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Landscaping & Nursery Information for Home Gardeners
Retaining Walls

Retaining walls are commonly used to level or retain slopes and give them a more vertical character. Generally, the more restricted or congested the site, the greater the need for retaining walls to provide usable space for landscape purposes.

Functional retaining walls are constructed for purely structural needs. For example, they can be used to level, retain, or terrace a sloping area; to maintain an existing grade around a tree or some other landscape feature you're trying to save; to allow a more abrupt change in grade than you can achieve with graded slopes; and to support a level area such as a patio or driveway.

Outdoor steps are modified human-scale retaining walls. Like outdoor steps, some retaining walls serve a purely functional purpose, and you may not be able to incorporate aesthetic considerations such as form, texture, color, shape, scale, and proportion.

Other retaining walls are used for visual effect in the landscape, and generally have several common characteristics. For example, they feature an informal shape and irregular placement of wall materials. They're less significant in size but more pronounced in visual character than functional retaining walls. They complement other landscape elements such as plants, paving and mulches. They're more compatible with human activity and can be adapted to many uses. They can be used as a bench wall, as a base for a fence, or an accent element in the landscape. And the materials used to build decorative retaining walls -- native stone, timbers and colored concrete bricks and blocks -- are chosen to provide the desired visual effect in the landscape.

The higher the retained slope, the more structural stability is required. Many times, critical structural requirements necessitate engineering a design that considers the length of slope, site-soil characteristics, the wall material used, construction space available and height of the wall. Complex structural walls require the design expertise of an experienced engineer. Many municipalities require that walls greater than four feet in height be designed by engineers. You'll need to verify this requirement with your municipality prior to planning construction of any major wall.

When designing a retaining wall, there are seven factors to consider: materials, type of wall, design or on-site placement, drainage, foundations, cant or batter, and anchors or "deadmen".

  • Materials. When choosing materials, select the type that is best suited for the desired result. Many long-lasting materials are available for landscape use including flagstone rock, recycled concrete paving treated timbers, vertical poles, precast concrete modular units, poured concrete, and brick veneer.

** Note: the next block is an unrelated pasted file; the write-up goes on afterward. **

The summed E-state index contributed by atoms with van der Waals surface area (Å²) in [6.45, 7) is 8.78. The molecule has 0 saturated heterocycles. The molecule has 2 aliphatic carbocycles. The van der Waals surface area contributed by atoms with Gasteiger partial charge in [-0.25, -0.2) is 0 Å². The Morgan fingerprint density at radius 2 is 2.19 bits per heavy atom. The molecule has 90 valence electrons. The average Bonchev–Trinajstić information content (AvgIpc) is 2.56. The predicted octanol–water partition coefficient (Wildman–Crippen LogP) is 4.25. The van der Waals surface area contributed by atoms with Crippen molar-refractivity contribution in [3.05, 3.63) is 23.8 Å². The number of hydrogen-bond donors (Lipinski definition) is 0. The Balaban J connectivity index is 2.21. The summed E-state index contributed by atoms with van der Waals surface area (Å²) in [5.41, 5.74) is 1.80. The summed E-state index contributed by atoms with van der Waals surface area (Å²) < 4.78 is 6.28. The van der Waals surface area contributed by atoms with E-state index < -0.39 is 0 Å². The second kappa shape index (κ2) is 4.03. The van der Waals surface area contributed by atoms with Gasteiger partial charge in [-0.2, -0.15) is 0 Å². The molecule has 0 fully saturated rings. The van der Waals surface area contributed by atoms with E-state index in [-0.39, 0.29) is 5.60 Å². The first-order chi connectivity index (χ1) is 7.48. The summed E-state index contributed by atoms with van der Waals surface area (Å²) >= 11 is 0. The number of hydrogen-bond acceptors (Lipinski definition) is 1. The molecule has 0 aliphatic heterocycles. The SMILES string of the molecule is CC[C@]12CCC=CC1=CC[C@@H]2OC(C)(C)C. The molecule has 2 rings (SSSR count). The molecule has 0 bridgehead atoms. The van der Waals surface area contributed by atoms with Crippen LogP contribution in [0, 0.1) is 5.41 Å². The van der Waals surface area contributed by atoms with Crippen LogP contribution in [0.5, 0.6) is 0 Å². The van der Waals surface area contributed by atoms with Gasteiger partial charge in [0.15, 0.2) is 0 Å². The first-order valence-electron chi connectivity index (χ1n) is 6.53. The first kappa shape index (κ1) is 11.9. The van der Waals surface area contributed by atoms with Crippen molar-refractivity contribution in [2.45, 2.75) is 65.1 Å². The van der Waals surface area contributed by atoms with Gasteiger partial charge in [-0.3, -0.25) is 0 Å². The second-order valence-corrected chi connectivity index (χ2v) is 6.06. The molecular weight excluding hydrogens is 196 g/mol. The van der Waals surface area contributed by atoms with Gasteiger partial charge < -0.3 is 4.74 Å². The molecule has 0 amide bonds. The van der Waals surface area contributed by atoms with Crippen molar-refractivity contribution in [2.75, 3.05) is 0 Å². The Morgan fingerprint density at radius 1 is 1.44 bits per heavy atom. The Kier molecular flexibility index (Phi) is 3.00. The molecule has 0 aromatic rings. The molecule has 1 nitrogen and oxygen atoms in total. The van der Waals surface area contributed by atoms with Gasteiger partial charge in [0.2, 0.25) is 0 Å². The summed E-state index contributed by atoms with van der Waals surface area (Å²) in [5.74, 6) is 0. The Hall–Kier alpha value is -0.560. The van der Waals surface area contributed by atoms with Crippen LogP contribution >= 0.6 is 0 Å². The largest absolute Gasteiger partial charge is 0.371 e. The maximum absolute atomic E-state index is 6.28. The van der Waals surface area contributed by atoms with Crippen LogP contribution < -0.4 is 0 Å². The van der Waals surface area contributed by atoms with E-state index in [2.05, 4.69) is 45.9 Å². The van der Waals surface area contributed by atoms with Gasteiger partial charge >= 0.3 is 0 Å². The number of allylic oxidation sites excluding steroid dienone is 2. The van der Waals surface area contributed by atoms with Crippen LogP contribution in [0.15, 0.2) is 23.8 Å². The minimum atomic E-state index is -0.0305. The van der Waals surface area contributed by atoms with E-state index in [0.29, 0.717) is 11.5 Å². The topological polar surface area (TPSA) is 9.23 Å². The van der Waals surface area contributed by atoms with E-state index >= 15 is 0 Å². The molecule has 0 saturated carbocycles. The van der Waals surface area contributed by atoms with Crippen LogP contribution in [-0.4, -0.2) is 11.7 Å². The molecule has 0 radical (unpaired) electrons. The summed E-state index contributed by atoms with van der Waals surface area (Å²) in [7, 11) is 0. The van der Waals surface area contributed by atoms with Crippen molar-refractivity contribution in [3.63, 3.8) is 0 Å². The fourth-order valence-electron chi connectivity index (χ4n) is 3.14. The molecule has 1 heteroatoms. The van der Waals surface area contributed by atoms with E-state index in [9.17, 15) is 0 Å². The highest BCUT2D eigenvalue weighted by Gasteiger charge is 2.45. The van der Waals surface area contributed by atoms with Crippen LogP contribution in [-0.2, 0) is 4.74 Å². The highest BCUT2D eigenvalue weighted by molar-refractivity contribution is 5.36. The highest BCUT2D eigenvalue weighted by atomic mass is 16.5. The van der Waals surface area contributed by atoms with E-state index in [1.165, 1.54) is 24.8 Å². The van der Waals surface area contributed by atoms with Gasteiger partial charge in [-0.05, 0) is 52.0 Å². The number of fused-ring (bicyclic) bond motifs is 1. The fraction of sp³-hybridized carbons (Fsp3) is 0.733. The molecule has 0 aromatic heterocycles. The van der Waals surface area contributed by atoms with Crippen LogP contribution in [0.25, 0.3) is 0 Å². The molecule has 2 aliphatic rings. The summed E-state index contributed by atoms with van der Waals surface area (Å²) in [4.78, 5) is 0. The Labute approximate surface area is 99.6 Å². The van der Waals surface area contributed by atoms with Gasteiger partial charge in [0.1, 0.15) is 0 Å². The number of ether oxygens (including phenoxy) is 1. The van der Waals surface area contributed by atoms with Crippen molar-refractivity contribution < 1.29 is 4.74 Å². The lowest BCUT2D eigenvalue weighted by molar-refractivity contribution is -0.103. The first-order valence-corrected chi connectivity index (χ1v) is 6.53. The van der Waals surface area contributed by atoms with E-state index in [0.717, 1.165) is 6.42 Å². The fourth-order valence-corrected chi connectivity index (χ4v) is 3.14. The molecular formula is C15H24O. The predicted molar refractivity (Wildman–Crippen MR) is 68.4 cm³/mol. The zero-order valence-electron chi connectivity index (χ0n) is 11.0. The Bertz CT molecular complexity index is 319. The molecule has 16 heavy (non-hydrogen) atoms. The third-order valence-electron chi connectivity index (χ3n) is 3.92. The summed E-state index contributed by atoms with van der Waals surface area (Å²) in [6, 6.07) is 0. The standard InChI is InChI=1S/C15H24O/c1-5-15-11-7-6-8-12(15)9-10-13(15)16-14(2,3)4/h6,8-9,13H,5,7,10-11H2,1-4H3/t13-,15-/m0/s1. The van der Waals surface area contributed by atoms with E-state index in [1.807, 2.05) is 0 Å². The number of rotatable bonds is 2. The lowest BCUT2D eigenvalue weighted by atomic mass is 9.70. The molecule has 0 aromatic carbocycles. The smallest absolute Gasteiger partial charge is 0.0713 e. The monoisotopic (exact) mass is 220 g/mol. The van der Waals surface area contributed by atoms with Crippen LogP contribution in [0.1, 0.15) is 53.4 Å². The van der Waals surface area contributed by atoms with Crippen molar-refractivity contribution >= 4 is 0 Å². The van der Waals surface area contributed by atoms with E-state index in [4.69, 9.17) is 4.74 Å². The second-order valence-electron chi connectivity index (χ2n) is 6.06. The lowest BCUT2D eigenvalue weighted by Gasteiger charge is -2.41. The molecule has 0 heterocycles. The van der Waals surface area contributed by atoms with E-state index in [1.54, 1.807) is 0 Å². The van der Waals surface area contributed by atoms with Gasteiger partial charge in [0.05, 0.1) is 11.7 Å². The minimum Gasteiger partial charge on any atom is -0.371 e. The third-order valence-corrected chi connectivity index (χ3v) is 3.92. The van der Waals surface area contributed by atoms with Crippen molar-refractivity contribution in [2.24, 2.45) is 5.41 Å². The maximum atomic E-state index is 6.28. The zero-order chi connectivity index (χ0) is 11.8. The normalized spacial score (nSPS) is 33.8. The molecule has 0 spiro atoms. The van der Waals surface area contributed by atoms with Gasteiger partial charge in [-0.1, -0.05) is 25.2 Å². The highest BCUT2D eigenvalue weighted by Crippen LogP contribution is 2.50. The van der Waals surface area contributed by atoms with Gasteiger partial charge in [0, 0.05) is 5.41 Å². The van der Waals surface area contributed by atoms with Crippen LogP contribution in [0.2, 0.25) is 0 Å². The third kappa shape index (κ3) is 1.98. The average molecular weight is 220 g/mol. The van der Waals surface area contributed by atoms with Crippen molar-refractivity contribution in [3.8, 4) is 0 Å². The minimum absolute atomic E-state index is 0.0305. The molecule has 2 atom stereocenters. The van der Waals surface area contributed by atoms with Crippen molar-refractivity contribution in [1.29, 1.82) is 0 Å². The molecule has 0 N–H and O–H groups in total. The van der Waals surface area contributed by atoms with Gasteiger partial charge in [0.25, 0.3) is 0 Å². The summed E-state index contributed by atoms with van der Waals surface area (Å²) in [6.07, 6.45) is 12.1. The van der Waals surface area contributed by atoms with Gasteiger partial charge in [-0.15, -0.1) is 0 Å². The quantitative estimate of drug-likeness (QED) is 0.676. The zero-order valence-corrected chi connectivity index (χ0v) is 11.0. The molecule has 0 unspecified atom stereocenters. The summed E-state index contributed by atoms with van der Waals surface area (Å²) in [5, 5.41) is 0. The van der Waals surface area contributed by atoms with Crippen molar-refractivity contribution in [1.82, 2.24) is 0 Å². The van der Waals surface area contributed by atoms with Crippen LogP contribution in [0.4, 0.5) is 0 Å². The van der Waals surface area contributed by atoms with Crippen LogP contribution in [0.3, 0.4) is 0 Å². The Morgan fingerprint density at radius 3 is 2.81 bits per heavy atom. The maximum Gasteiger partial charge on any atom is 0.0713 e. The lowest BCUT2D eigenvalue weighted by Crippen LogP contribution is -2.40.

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  • Type of wall. The type of wall you choose should be determined by need. Decide if you need a poured-in-place concrete "structural" wall or a much less expensive "dry-laid wall" consisting of stacked, open-joint material.

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  • Determine design or on-site placement. Planning ahead will help you avoid the expense and time it takes to relocate a wall or to modify retained areas once they're installed.

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  • Drainage. Most retaining walls fail because of pressure against the wall caused by water or soil-moisture build up behind the wall. All walls should provide for the back-of-wall water to freely drain down and away from the wall. This is accomplished with gravel backfill, or manufactured drainage blankets and drain pipes. Structural walls require "weep" holes to allow water to drain from behind the wall.

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  • Foundations. A wall is only as good as its foundation, and all retaining walls should be built on structurally sound, compacted foundation sub-base material. Leveled and compacted earth or gravel fill are acceptable. The foundation material should extend at least one foot beyond the front and back of the base width of the wall. When building dry-laid stone walls, place the largest, most stable stones on the bottom of the wall, and be aware that the base width may need to be as wide as the wall is high.

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  • Cant or batter. Walls are more stable and structurally secure if they slope back or "lay back" into the retained slope. This amount of variance from true vertical is called "cant" or "batter".

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  • Anchors or "deadmen." Timber walls and other walls of solid horizontal materials usually have "T" anchors or deadmen extending back into the slope into undisturbed earth. This helps walls resist pressures that force them forward, or cause them to pivot on footing material. A good rule of thumb is to provide at least one deadman per 16 square feet of exposed wall face.
  • Installed wall costs generally range from US$20 to $35 per square foot (in 1998) of wall face for dry-laid materials. Cost will vary considerably depending upon materials used and overall wall height. Structural wall costs may range from two to ten times that of dry-laid walls.

    Adapted from an article

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